Most people are capable of influencing to at least some degree the level of control exerted between the conscious and unconscious minds, such as is routinely accomplished by the average individual during meditation or even prayer. A relatively small percentage of people have trained themselves to balance the level of control between the conscious and unconscious minds so that both are actively working on different activities at the same time. For example, some administrative assistants and secretaries are able of participating in a conversation on one topic while continuing to type a letter on a different subject: two levels of consciousness working on different physical world activities at the same time.

Inspirational Channeling

As discussed in Ruth Montgomery’s books, automatic writing is used during meditation as a means of documenting whatever information is received during the meditation session. For this approach, the person doing the meditation is referred to as a ‘channeler’, because they are serving as a channel or conduit for information flow through the minimally alert conscious mind and onto paper. The channeler requests guidance or information through the unconscious mind gateway and also releases conscious control of the hands and fingers. The expectation is that whoever or whatever provides this guidance will also pass along sufficient energy to move the hand holding a pencil or a pen so that the channeled guidance or information is recorded on the paper.

There is absolutely nothing to fear in this process. ALL DIVINELY INSPIRED INFORMATION IS CHANNELED INFORMATION; otherwise, where would information about life beyond the physical world come from? Throughout history and in the present day, popes, priests, shamans, rabbis, and other holy men have prayed for guidance or information, and the information they received is considered as “divinely inspired.” If they were capturing this information as part of a great religious book, such as the Qur’an, Vedas, Bhagavad Gita, Bible or the I Ching, then they were serving as a channeler of the divine information transferred through their unconscious mind to the great book. A fairly modern day religious book of some 2000 pages is The Urantia Book (Urantia Foundation, 1955), which clearly states that every bit of the information contained therein was channeled by a number of gifted and highly respected channelers.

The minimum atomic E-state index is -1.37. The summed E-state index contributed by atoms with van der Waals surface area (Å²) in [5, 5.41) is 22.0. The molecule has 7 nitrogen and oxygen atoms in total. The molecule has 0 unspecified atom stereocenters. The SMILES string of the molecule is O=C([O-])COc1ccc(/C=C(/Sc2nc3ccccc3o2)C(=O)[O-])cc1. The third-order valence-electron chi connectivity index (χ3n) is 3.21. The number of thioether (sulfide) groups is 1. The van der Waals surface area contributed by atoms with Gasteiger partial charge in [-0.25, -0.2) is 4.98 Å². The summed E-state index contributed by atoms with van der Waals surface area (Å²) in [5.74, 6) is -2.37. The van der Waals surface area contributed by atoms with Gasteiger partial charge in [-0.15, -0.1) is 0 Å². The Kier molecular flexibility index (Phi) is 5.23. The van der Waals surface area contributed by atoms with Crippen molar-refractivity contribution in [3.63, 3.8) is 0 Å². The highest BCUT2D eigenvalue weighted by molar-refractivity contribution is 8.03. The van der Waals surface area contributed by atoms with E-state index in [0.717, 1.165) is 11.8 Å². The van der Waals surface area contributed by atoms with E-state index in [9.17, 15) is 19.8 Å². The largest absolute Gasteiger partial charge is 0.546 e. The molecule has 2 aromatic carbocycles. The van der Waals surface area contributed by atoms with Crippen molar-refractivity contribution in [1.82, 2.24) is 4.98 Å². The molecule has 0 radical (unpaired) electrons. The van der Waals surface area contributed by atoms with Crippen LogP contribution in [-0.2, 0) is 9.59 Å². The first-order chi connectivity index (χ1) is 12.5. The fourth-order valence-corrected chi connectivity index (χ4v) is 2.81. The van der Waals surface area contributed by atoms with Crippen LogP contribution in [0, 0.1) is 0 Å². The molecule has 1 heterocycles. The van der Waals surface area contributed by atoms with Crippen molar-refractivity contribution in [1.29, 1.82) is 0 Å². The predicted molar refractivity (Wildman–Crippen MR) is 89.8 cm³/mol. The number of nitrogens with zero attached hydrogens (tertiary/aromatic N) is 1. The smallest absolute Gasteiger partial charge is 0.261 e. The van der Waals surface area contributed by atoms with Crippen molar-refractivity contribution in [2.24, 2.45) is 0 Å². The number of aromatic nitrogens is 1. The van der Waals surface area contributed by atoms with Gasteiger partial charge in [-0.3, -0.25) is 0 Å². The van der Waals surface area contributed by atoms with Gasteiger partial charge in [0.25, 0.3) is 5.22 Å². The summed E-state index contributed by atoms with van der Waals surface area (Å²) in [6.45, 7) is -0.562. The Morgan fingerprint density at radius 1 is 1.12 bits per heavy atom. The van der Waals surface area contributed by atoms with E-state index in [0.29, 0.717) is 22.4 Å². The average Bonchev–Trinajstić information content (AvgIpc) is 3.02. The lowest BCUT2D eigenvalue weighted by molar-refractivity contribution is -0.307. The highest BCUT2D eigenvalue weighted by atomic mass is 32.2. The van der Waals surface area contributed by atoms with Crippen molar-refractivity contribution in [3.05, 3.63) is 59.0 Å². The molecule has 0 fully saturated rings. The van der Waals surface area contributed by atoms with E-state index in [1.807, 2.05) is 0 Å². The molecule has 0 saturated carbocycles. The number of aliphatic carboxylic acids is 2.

Most religious documents recognize the ability of every person to communicate with “the other side,” although they also warn about the potential of receiving information from evil, malicious or misguided souls, which certainly can happen. Thus, spiritual leaders of most religions admonish their congregations to rely either solely or primarily on the guidance and inspiration passed down from religious leaders so as to be certain that the information is “right-thinking” — which means it is channeled from a safe, loving, good and high source. Of course, many trained spiritualists, authors, artists, etc. are perfectly capable of channeling the same source(s) of information and receiving divine inspiration. Perhaps the most obvious visual evidence of this can be discovered with a tour of paintings at most art museums, many of which are truly divinely inspired.

One of the best modern day examples of this concept is the three-part series of books by Neale Donald Walsch entitled The Complete Conversations with God (Hampton Roads Publishing, 1996, 1997, 1998). Walsch does not use the term automatic writing in his books, yet he maintains that the information for his books was provided to him as a result of his “Conversations with God.” As he explains in Chapter 1 of Conversations With God: An Uncommon Dialogue (Book 2):

“On a blank sheet of paper, I would merely write a question – any question; usually the first question that came to my head — and no sooner was the question written than the answer would form in my head, as if Someone were whispering in my ear. I was taking dictation!”

Note that “Someone” is capitalized, which traditionally indicates the highest divinity. Around the world, millions of readers of Neale Donald Walsch’s books, which have been translated into many languages, would agree that his writings fully satisfy the term “divinely inspired.”

For additional information on this topic, read the post “Automatic Writing – Part 2.”
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“Thank you for participating in The Soul Channel!” — John